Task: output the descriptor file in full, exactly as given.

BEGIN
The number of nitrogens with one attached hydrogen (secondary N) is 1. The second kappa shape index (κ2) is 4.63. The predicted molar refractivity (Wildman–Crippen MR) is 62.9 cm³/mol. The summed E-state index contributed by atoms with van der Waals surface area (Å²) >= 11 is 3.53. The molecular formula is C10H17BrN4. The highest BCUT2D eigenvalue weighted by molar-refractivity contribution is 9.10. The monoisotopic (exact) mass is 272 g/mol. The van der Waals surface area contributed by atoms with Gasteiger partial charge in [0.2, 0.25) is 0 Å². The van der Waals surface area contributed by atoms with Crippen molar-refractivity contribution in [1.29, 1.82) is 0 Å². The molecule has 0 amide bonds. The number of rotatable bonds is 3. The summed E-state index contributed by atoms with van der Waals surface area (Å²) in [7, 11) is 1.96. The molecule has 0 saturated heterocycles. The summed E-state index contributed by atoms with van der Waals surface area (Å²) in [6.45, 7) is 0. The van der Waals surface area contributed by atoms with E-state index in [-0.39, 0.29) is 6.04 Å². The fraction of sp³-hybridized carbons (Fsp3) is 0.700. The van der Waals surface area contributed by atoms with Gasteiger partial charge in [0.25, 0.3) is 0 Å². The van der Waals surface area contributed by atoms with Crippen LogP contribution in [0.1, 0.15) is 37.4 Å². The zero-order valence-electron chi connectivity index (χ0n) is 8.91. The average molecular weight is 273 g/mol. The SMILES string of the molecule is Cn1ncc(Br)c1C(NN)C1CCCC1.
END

The number of nitrogens with one attached hydrogen (secondary N) is 1. The second kappa shape index (κ2) is 4.63. The predicted molar refractivity (Wildman–Crippen MR) is 62.9 cm³/mol. The summed E-state index contributed by atoms with van der Waals surface area (Å²) >= 11 is 3.53. The molecular formula is C10H17BrN4. The highest BCUT2D eigenvalue weighted by molar-refractivity contribution is 9.10. The monoisotopic (exact) mass is 272 g/mol. The van der Waals surface area contributed by atoms with Gasteiger partial charge in [0.2, 0.25) is 0 Å². The van der Waals surface area contributed by atoms with Crippen molar-refractivity contribution in [1.29, 1.82) is 0 Å². The molecule has 0 amide bonds. The number of rotatable bonds is 3. The summed E-state index contributed by atoms with van der Waals surface area (Å²) in [7, 11) is 1.96. The molecule has 0 saturated heterocycles. The summed E-state index contributed by atoms with van der Waals surface area (Å²) in [6.45, 7) is 0. The van der Waals surface area contributed by atoms with E-state index in [-0.39, 0.29) is 6.04 Å². The fraction of sp³-hybridized carbons (Fsp3) is 0.700. The van der Waals surface area contributed by atoms with Gasteiger partial charge in [0.25, 0.3) is 0 Å². The van der Waals surface area contributed by atoms with Crippen LogP contribution in [0.1, 0.15) is 37.4 Å². The zero-order valence-electron chi connectivity index (χ0n) is 8.91. The average molecular weight is 273 g/mol. The SMILES string of the molecule is Cn1ncc(Br)c1C(NN)C1CCCC1.